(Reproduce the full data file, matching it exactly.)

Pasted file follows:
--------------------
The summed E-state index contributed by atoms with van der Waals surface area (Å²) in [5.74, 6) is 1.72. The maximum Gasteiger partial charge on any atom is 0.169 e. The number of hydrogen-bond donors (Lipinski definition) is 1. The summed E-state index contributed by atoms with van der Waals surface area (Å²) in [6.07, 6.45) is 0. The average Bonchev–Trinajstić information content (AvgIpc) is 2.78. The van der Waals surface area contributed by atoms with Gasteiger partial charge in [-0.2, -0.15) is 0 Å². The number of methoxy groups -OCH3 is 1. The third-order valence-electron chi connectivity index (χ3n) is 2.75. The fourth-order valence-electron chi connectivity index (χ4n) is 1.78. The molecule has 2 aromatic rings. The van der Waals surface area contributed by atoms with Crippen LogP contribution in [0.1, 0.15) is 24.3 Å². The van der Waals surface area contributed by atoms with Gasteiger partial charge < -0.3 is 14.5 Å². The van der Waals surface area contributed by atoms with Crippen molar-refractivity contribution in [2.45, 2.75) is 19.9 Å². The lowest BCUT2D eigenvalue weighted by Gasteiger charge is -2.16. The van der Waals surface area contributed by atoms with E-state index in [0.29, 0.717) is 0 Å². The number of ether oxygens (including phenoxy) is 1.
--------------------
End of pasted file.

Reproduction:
The summed E-state index contributed by atoms with van der Waals surface area (Å²) in [5.74, 6) is 1.72. The maximum Gasteiger partial charge on any atom is 0.169 e. The number of hydrogen-bond donors (Lipinski definition) is 1. The summed E-state index contributed by atoms with van der Waals surface area (Å²) in [6.07, 6.45) is 0. The average Bonchev–Trinajstić information content (AvgIpc) is 2.78. The van der Waals surface area contributed by atoms with Gasteiger partial charge in [-0.2, -0.15) is 0 Å². The number of methoxy groups -OCH3 is 1. The third-order valence-electron chi connectivity index (χ3n) is 2.75. The fourth-order valence-electron chi connectivity index (χ4n) is 1.78. The molecule has 2 aromatic rings. The van der Waals surface area contributed by atoms with Crippen LogP contribution in [0.1, 0.15) is 24.3 Å². The van der Waals surface area contributed by atoms with Gasteiger partial charge < -0.3 is 14.5 Å². The van der Waals surface area contributed by atoms with Crippen molar-refractivity contribution in [2.45, 2.75) is 19.9 Å². The lowest BCUT2D eigenvalue weighted by Gasteiger charge is -2.16. The van der Waals surface area contributed by atoms with E-state index in [0.29, 0.717) is 0 Å². The number of ether oxygens (including phenoxy) is 1.